Constrained min/max value of an array

Another puzzle courtesy the Daily Coding Problem email list.

Daily Coding Problem: Problem #1578 [Hard]

This problem was asked by Facebook.

Given an array of numbers of length N, find both the minimum and maximum using less than 2 * (N - 2) comparisons.

Github repo for my solution.

Development journey

These interview problems often have a catch for length zero or one inputs. This one seems to have that catch:

N 2(N - 2)
0 -4
1 -2
2 0
3 2
4 4
5 6

What is a program going to do, give back some comparisons for 0-length arrays? For single element arrays, min and max values are just that of the only element, but a program still has to make a comparison of the array length to 1.

For arrays of length 2, zero comparisons doesn’t make sense. At least 1 comparison has to be done to check if array[0] is less than array[1]. Should the interview candidate point this out?

I’ll assume arrays of more than 2 elements.

The obvious algorithm sets variables minimum and maximum to the smallest number and largest number representable by whatever type the variables possess, then plows through all of the array one element at a time comparing variables minimum and maximum to each element. That would require 2N comparisons, one to check if array element is less than current value of minimum one to check if array element is greater than current value of maximum.

The first change to make to get to the goal is to observe that you can set minimum and maximum to the value of the first element of the array instead of smallest and largest representable values. You can start comparing with the second element of the array. You’ve avoided 2 comparisons, so exactly 2(N - 1) comparisons.

The second change to make to get to the goal is to observe that variables min and max always contain values that at least equate. If some array value compares less than min value, it won’t compare greater than max value. The program can skip some comparisons: if an array value is less than min, the program does not have to compare that array value to max.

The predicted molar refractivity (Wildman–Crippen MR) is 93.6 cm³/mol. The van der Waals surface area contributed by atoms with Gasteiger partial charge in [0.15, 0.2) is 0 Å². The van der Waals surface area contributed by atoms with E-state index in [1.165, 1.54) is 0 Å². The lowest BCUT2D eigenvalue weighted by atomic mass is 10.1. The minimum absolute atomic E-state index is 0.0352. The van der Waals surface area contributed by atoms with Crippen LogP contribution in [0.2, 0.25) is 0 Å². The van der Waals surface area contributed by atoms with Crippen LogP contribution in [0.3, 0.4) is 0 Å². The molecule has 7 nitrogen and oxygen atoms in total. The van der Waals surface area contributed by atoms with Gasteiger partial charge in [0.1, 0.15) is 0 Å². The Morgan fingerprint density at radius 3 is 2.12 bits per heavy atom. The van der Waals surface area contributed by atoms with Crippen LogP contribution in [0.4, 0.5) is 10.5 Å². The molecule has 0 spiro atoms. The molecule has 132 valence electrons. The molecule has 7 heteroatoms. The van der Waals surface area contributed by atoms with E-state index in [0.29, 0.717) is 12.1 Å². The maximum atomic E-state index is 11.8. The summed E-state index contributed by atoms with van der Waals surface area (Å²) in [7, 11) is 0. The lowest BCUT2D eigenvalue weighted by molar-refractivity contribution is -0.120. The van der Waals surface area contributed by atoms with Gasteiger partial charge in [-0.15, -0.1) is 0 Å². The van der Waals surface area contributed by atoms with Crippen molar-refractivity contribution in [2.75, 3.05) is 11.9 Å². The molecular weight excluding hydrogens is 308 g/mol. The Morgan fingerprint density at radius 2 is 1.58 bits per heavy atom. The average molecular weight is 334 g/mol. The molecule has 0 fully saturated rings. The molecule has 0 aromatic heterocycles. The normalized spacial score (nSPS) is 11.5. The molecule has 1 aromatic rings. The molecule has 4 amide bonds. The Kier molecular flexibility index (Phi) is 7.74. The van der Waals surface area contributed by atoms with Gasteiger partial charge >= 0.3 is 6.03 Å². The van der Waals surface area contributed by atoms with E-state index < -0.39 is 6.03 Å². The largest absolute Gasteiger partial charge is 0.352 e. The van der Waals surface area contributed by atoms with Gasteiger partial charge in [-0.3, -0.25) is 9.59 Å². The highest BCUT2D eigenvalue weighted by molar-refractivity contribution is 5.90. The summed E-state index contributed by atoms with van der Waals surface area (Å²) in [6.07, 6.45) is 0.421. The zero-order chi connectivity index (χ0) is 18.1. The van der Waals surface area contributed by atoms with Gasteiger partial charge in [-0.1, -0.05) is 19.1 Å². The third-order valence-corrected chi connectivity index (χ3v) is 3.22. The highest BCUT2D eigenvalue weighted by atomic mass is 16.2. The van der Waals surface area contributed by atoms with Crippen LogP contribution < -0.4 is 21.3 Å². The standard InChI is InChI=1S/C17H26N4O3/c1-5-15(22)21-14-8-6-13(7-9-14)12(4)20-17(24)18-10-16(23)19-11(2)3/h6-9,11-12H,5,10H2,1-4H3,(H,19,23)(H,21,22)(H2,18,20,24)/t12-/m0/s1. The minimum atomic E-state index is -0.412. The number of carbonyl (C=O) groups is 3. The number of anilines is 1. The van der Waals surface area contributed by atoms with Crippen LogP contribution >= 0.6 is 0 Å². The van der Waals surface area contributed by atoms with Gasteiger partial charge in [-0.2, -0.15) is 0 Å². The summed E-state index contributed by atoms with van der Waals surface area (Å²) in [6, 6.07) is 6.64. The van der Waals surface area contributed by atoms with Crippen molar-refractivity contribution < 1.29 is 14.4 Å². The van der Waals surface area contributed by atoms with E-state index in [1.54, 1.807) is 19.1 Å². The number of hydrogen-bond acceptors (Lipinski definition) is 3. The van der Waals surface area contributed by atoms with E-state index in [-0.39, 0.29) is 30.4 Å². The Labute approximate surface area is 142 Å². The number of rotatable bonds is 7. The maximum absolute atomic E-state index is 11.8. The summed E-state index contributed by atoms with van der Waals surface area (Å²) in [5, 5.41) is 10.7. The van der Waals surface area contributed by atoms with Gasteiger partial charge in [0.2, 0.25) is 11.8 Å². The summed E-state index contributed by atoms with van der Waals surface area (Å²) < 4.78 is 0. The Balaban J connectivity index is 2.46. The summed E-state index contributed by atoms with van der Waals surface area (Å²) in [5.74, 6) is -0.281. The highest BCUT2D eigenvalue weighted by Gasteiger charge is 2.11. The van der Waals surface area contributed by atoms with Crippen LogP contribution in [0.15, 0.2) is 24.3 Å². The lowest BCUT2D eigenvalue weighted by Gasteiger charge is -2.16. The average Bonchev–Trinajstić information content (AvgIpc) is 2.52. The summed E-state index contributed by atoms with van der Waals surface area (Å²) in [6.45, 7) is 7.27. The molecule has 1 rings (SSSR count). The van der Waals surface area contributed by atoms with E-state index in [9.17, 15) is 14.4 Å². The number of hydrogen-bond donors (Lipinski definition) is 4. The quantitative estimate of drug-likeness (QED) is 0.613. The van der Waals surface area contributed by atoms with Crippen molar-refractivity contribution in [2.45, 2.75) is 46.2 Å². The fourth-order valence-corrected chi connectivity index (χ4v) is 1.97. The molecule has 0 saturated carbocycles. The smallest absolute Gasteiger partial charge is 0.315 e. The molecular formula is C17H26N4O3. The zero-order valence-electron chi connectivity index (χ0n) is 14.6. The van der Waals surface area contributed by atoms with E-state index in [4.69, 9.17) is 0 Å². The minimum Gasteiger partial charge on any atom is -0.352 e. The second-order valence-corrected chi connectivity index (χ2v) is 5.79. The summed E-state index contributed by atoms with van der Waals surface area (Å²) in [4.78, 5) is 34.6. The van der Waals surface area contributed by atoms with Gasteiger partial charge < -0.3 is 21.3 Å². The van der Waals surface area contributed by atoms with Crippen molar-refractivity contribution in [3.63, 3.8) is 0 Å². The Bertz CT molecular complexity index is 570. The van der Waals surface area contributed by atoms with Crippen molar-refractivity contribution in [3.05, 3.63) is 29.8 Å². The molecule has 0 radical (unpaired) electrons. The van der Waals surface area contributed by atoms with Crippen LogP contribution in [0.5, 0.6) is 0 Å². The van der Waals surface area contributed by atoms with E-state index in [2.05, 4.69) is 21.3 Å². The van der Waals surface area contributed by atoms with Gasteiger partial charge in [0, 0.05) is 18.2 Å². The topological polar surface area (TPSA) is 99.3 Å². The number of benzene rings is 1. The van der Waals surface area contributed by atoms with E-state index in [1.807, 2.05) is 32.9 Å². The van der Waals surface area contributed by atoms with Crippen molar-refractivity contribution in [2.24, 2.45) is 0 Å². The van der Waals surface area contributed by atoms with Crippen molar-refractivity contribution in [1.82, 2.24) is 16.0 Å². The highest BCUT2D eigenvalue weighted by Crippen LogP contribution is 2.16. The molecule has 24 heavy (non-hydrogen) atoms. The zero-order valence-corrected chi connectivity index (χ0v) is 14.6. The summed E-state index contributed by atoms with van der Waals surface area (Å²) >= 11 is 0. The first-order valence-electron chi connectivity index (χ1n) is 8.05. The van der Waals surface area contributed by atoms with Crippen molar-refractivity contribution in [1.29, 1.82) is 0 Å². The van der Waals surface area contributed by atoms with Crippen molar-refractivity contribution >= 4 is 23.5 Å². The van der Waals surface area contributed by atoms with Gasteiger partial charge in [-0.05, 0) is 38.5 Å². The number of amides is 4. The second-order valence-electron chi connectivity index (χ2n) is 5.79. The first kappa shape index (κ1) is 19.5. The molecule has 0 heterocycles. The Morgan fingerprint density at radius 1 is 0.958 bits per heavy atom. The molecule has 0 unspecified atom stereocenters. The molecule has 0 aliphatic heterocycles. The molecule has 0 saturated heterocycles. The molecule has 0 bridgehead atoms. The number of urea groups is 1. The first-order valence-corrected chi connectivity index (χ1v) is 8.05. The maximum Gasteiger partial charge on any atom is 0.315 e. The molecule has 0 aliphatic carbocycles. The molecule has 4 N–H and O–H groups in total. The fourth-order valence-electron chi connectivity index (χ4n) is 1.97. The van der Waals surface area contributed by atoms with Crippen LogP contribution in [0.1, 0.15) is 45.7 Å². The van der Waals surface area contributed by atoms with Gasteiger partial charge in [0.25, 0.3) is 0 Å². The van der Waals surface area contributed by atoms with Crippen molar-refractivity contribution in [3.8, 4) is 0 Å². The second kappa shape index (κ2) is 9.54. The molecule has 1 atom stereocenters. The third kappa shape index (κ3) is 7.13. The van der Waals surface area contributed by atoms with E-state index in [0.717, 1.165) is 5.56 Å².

The problem is not all arrangements of values in the array cause the skip to happen. To make less than 2(N-2) comparisons, at least 2 array values have to compare less than min.

Third change: eliminate 1 comparison by checking 1st and 2nd array values, and setting min and max appropriately, then iterating through array values starting with the third element. The program makes one comparison to set min and max, but it skips two comparisons, so 2(N - 2) + 1 comparisons total.

Here’s where my ideas ran out, and I googled for an answer. I didn’t figure it out on my own, I guess I would not get a job at Facebook.

I did try one of the less abstruse solutions from a stackexchange. My implementation of that algorithm does indeed use 3N/2 - 2 comparisons.

The stackexchange algorithm steps through the array by 2, but uses an index and index+1 values, which usually causes developers to fall prey to a very common off-by-one bug. When the array is an odd length, stepping through the array by 2 leaves one unexamined element at the end of the array. As in most cases, this involves some unavoidable code repetition to examine that final value. Any maintainer will have to figure that out, and make changes in two places.

Interview analysis

This strikes me as a dumb interview question: it won’t let an interviewer see much of a candidate’s coding style or ability. There’s a fairly simple flow-of-control for the obvious, 2N comparison program, and none of the “optimizations” change it much. The interviewer won’t see much programming.

If the candidate realizes that one comparison gets made every time through a for-loop, the candidate may spend time trying to puzzle out a recursive solution, to avoid the comparisons made in the for-loop test. Candidates might decide they’re spending N (or so) comparisons on the for-loop, then trying to figure out a probably impossible N-comparison method of setting min and max variables.

Some bright spark candidate might think of a way to set min and max with an esoteric combination of bitwise and arithmetic operators, but without an explicit less-than operator. This subverts the interviewer’s ability to judge the candidate’s programming ability.

Beyond that, even the 3N/2-2 comparison solution is still O(N). Any of these “optimizations” affect run time only very slightly, and only in some arrangements of array values.

If you’re interested in your developers creating “business logic” as quickly as possible, you really don’t want them to do this kind of “optimization”. If you’re interested in human-readable programs that don’t create cognitive load on the readers, and cause fewer bugs on modification, you don’t want this kind of “optimization”.

This is not a good question for an interview.